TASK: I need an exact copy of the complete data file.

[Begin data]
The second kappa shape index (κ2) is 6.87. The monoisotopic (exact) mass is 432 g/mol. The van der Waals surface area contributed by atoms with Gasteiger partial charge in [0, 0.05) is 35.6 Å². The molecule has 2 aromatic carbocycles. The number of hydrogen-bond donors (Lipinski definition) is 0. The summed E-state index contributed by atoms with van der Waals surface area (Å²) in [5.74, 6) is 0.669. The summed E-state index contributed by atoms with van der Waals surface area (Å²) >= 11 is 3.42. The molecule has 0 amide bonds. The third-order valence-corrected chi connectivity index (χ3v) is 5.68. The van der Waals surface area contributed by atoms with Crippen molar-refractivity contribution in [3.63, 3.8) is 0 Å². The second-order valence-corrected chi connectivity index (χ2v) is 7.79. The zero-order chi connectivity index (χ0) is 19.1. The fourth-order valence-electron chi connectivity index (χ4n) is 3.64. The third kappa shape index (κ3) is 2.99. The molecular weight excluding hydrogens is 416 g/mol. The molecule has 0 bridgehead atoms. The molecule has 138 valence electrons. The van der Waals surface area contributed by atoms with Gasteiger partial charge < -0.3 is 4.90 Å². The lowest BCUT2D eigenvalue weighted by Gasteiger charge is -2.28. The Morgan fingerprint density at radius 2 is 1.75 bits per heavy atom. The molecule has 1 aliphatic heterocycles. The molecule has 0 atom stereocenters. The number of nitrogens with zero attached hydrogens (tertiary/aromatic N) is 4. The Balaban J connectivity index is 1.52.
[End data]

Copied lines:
The second kappa shape index (κ2) is 6.87. The monoisotopic (exact) mass is 432 g/mol. The van der Waals surface area contributed by atoms with Gasteiger partial charge in [0, 0.05) is 35.6 Å². The molecule has 2 aromatic carbocycles. The number of hydrogen-bond donors (Lipinski definition) is 0. The summed E-state index contributed by atoms with van der Waals surface area (Å²) in [5.74, 6) is 0.669. The summed E-state index contributed by atoms with van der Waals surface area (Å²) >= 11 is 3.42. The molecule has 0 amide bonds. The third-order valence-corrected chi connectivity index (χ3v) is 5.68. The van der Waals surface area contributed by atoms with Crippen molar-refractivity contribution in [3.63, 3.8) is 0 Å². The second-order valence-corrected chi connectivity index (χ2v) is 7.79. The zero-order chi connectivity index (χ0) is 19.1. The fourth-order valence-electron chi connectivity index (χ4n) is 3.64. The third kappa shape index (κ3) is 2.99. The molecular weight excluding hydrogens is 416 g/mol. The molecule has 0 bridgehead atoms. The molecule has 138 valence electrons. The van der Waals surface area contributed by atoms with Gasteiger partial charge < -0.3 is 4.90 Å². The lowest BCUT2D eigenvalue weighted by Gasteiger charge is -2.28. The Morgan fingerprint density at radius 2 is 1.75 bits per heavy atom. The molecule has 1 aliphatic heterocycles. The molecule has 0 atom stereocenters. The number of nitrogens with zero attached hydrogens (tertiary/aromatic N) is 4. The Balaban J connectivity index is 1.52.